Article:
So, now let’s do that again. Insert, action, hyperlink, to another PowerPoint presentation. Candids, okay, okay. And then I would make this invisible. And off I go. Now, I’ve already done this on the next slide. Let me just show you there, so you can see all these little invisible boxes. And so, if I were to run this, essential skills for budding photographers, now when I click right there, see again, the cursor changes. Look what it says. It’s hyperlinking to this presentation file. And now, we’re going to talk all about candid photography and how you can be such a better photographer.

This was at a vacation. We met this gentleman who went to hell and back to adopt this girl when she was a baby from Haiti. They’re incredibly close. We became very good friends with them. And I did what most photographers do. I take a bunch of photos, the hope that I’m going to get one of them good.

But my appetite for taking photos is going to exceed their attention span. And after a while, they begin to ignore me. And, oh my goodness, that’s their relationship right there. And that’s such a better picture.

So, here’s a photo of a nine-year-old with the attention span of a gnat. Her mother asked me to take some pictures of her a portrait. She got distracted, that was easy for her to do. What a great photo. Here’s the seminal moment. This is my daughter, Erica, of course, she was about 15 at the time, now she’s 23. But I love using these old photos. And she’s with my sister, Jodi. They are BFF. They are confidants. And this was this was a seminal moment. We were at a luau in Hawaii when I was taking photo after photo after photo.

And my impatient daughter said, “Dad, are you almost done?” And the bossy big sister said, as only she could to the bratty little brother, she said, “Just ignore him.” And when they ignored me, oh, my goodness, because that’s their relationship right there. I mean, they confide in each other all the time. And it’s just such a better photo. And when you can get photos of people when they’re not paying attention, you are just going to become a better photographer.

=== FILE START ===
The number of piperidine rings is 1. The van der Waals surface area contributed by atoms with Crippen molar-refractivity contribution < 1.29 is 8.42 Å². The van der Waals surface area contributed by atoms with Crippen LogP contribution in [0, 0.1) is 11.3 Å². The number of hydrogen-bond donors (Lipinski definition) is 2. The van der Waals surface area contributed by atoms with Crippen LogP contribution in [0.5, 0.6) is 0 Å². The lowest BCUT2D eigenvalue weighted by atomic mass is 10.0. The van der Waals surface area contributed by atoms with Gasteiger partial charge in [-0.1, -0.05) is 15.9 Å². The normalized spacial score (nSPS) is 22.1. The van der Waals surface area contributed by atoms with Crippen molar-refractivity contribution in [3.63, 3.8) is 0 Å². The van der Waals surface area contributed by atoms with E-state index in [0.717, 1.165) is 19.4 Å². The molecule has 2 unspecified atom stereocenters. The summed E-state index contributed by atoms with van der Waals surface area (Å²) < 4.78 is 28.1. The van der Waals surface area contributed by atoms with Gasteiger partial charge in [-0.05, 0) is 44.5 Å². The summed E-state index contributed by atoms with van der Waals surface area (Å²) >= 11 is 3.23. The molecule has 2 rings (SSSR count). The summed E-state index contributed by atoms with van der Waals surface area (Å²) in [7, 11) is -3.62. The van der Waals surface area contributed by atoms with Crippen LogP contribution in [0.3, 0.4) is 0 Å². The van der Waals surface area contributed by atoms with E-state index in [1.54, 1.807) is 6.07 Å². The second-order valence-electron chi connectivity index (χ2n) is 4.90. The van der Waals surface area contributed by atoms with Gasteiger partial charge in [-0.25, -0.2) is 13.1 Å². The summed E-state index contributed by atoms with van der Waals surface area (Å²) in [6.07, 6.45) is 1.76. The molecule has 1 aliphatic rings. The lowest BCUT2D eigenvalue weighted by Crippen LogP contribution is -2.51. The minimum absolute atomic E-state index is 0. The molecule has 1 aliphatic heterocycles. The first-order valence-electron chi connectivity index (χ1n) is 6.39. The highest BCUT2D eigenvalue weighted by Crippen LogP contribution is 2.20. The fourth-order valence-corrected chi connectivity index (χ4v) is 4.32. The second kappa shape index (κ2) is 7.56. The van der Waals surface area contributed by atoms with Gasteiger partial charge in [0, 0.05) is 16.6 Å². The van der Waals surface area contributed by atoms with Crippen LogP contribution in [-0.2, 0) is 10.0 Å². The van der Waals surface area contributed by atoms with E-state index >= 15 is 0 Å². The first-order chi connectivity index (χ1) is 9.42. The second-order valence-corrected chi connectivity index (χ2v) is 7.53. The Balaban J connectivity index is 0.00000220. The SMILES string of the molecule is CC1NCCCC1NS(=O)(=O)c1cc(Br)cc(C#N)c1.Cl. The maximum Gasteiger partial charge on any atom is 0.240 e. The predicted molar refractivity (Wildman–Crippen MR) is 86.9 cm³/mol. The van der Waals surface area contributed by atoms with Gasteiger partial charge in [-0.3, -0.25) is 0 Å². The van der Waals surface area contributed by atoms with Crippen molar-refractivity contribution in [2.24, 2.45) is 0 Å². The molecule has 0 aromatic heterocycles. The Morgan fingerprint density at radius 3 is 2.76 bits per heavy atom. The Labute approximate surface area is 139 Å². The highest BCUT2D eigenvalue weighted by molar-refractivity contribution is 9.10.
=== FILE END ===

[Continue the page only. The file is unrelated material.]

Okay, press the spacebar once, boom, right back where I was. Nobody had any clue that I went to a different presentation file altogether, a different slide deck. And now I can jump down here and talk all about cropping and how anybody can become a better photographer just by cropping photos. So, this is going to be a better picture when it’s cut like this. Of course, not you see that big tennis ball back there. So, five minutes in Photoshop, and now we’re talking.

Okay, and so, I do what everybody does. I just put people in the center of pictures, and then you get that ugly barbecue and stuff like that. But if we just move them off center a little bit and I’m simply going to use the fact that Jamie, she’s 20 now, and I think she was eight at this photo, she’s sort of facing in just a little bit. So, I’m going to crop her from that side. What a great photo that becomes.

And I’m a big fan of body parts also, when you decapitate people and stuff like that. It’s just a better photo now. And here’s just a little too much noise as this woman is regarding his beautiful coastline. Let’s get rid of that bar and everything else. Let’s cut her off a little bit also, much better.

Sometimes you need a little bit more than cropping. Because once I crop this the way I want, now we have all these weird things like that toaster thing and this guy’s leg. So, again, five minutes in Photoshop. And now we have a photo that’s usable. I would have thrown this away otherwise. Now, I think it’s usable. All right, too much noise in Capitol Mall in Washington, DC, just the right amount of noise. There, anybody can become better. You can improve your photos by cropping them.

And when I’m done, press escape. If I want to be done in the middle, right back where I was. I love this technique because now it’s just very modular in my head. I know where these examples live. And I may have five or six different slide decks that are all linked to that candids slide deck. When I update that one slide deck, every other slide deck that’s linked to it will show the updated slides. So, I really enjoy using this technique this way.

And I’m going to ramp up in just a moment, if there aren’t any questions or comments about anything I’ve done so far.